‘1 in 5 Minds’ Campaign Urges Sharing Stories to Bust Childhood Mental Health Stigma

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“Will they think I’m crazy? Will they think my child is crazy?”

Parents and kids worry what other people will think if they talk about childhood mental health issues. Negative stigma often keeps them from seeking help.

This isn’t news to Michele Brown, vice president of marketing and development at Clarity Children’s Guidance Center in San Antonio, Texas (63.7% Latino). Brown knows the shocking stats all too well:

  • 1 in 5 kids suffer from mental illness.
  • Of those, only 1 in 5 receives treatment.

These stats spurred Clarity’s “1 in 5 Minds” campaign to share stories, counter mental health stigma, and boost support, Brown said.

The Problem of Mental Health Stigma

Stigma is when someone, or even you yourself, views a person in a negative way just because they have a mental health condition, according to the National Alliance on Mental Health (NAMI).

Stigma is especially relevant for Latinos.

Latino youth are far more likely than their peers to have mental health issues, which often go unaddressed and untreated. Immigration, cultural identity, poverty, bullying, and other factors affect these disparities, according to a Salud America! research review.

People who don’t get the mental healthcare they need have higher rates of attempted suicide, dropping out of school, abusing substances, etc.

Michele Brown
Michele Brown (third from left) accepts a donation from a local insurance group in support of Clarity’s mission of healing young minds and hearts (via Clarity on Facebook)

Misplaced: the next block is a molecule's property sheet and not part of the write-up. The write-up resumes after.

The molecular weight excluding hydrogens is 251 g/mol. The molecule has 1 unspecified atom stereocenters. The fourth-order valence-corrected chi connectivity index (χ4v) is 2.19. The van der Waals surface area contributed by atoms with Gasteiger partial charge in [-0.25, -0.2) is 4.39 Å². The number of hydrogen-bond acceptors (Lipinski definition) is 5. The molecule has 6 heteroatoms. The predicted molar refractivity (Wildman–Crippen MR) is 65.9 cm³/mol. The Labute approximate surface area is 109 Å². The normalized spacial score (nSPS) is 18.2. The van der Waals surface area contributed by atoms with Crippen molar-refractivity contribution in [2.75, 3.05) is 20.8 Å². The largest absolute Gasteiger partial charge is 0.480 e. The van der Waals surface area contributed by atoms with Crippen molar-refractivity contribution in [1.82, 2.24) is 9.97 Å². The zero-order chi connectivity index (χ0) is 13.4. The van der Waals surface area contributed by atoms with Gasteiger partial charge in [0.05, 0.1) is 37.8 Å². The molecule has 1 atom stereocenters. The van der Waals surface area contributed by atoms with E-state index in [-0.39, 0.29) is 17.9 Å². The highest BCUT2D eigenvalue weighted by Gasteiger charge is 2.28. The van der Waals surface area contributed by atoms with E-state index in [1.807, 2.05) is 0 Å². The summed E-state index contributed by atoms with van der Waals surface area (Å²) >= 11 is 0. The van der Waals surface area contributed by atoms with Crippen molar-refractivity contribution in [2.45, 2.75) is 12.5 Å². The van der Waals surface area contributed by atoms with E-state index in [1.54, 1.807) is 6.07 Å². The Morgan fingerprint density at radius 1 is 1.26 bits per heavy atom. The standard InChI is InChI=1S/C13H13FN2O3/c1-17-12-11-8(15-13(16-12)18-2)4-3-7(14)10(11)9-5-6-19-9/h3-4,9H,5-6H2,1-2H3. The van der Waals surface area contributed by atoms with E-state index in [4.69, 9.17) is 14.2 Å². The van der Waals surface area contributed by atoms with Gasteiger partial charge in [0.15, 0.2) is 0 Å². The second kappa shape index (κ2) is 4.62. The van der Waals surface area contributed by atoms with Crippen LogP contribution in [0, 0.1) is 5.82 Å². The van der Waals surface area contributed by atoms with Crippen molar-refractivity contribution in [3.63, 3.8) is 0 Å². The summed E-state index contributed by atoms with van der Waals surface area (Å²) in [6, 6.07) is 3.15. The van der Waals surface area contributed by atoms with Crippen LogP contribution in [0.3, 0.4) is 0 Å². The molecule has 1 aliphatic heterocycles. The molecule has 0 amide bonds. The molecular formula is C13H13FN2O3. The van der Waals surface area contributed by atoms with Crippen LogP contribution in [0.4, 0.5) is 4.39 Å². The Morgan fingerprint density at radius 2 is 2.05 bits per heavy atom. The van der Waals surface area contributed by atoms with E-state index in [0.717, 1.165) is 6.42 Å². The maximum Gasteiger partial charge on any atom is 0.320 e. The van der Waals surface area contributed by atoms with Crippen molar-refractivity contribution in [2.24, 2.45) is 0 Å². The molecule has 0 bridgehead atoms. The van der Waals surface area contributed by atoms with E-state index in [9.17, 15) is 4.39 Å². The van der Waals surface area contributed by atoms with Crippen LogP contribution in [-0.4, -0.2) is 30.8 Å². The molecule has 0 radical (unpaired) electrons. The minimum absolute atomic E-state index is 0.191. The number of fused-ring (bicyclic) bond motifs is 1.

Michele Brown at Clarity wanted to do something to help.

Clarity Children’s Guidance Center is San Antonio’s only nonprofit treatment center for children ages 3-17 who suffer from serious mental health problems. Clarity’s counselors engage people in community education and school resource fairs.

But families need more than just information, Brown said.

They need tools to help them move past the stigma and know what to do and where to go next. They need to know that they are not alone in this.

“In our society, we have a tendency to judge,” Brown told KENS5 in San Antonio. “Parents are afraid that if their child has behavioral issues or a mental illness that it’s going to reflect on their parenting.”

A Campaign to Support Healthy Minds

The Clarity team started to study different mental health campaigns.

They found a missing link: Promote talking about mental health and connect people to available resources.

That led to the “1 in 5 Minds” campaign.

Launched in 2013, the campaign aims to raise awareness about children’s mental illness. It also seeks to break down stigma and increase access to treatment. The goal is that “no one will be afraid to speak about mental illness” and all children “who need treatment will be able to access it.”

1 in 5 minds websiteThe campaign starts with a website.

You can find information on mental health. You can download handbooks to help parents navigate their children’s systems of care. You can even get help for children with military deployed parents.

“The reality is we want to catch kids when they first start exhibiting behaviors that parents or caregivers start to question,” Brown said. “That’s when we want to help.”

But there’s much more than education.

Telling Your Mental Health Story

Clarity’s 1 in 5 Minds website also has a page for sharing your story.